[Python-3000] Useless methods in Queue module

Jeffrey Yasskin jyasskin at gmail.com
Tue Jan 15 02:49:26 CET 2008

On Jan 14, 2008 2:55 PM, Mike Klaas <mike.klaas at gmail.com> wrote:
> On 14-Jan-08, at 1:32 PM, Charles Merriam wrote:
> > Not to be pedantic, but the major concern others are voicing is that
> > is that queue size is not reliable and is therefore a potential source
> > of hard to find threading bugs by naive users.   Why not just rename
> > q.size() to the unweildy name of q.est_size()?
> This is a misleading name.  The number returned from qsize() [not size
> ()] is perfectly reliable, in the sense that it is the exact size of
> the queue at some instant in time.

No, you're wrong. In CPython's implementation, it's likely that qsize
is implemented by locking the structure and reading a size field, but
there are other, more highly concurrent implementations, like Java's
[1], that have to traverse the structure to read its size.  Then the
returned value can be higher than the number ever "simultaneously"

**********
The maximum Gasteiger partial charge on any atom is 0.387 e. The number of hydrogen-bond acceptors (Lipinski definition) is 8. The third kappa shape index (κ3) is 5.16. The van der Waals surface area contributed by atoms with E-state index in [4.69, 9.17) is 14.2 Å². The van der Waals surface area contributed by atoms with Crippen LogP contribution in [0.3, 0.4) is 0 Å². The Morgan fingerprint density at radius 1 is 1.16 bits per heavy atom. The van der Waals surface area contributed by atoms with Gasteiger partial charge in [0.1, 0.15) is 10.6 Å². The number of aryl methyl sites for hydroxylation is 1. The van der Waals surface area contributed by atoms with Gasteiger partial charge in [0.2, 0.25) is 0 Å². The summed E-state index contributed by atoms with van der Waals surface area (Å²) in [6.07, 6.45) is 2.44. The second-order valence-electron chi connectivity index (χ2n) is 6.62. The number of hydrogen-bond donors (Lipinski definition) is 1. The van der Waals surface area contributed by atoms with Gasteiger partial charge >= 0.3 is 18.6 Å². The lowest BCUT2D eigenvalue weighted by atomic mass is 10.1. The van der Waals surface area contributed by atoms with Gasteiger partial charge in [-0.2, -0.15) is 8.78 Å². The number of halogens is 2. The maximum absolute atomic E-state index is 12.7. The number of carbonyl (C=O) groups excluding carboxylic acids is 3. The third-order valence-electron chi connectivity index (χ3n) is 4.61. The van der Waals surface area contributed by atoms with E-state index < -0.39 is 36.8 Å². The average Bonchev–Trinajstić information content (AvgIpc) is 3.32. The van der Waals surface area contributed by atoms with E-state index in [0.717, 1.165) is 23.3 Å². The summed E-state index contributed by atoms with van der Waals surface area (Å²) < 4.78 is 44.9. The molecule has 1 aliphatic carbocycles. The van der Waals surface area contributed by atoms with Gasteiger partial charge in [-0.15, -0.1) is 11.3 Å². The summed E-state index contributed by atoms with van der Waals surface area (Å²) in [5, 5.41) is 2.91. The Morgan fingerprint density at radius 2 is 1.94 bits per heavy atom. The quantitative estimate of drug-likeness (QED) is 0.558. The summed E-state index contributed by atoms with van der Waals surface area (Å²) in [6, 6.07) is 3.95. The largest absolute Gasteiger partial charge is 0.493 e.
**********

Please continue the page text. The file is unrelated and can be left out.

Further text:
contained in the queue, if some were added and some were removed
during the traversal.

Furthermore, it's misleading to think of even a locked
implementation's result as reliable. Ignoring problems with
simultaneity in the presence of threads, the "true" value could easily
have changed by the time qsize returns. And if it returns a value
that's not accurate, that can hardly be described as reliable. It
really is returning an estimate of the size, suitable only for use in
performance optimizations where you're prepared to handle it sometimes
being wildly wrong.

That said, I'm +1 on the current decision to keep it around, with its
current name. Users already have to look it up (since it's not spelled
len(q)), so they'll hit the warning.

[1]: ConcurrentLinkedQueue can't actually implement Queue in its
current form because it can't block. Something more like the data
structures described at
looks like it could, but I haven't examined the implementation well
enough to be sure. Nevertheless, it would be a bad idea to assume such
data structures will never be designed.

Jeffrey Yasskin

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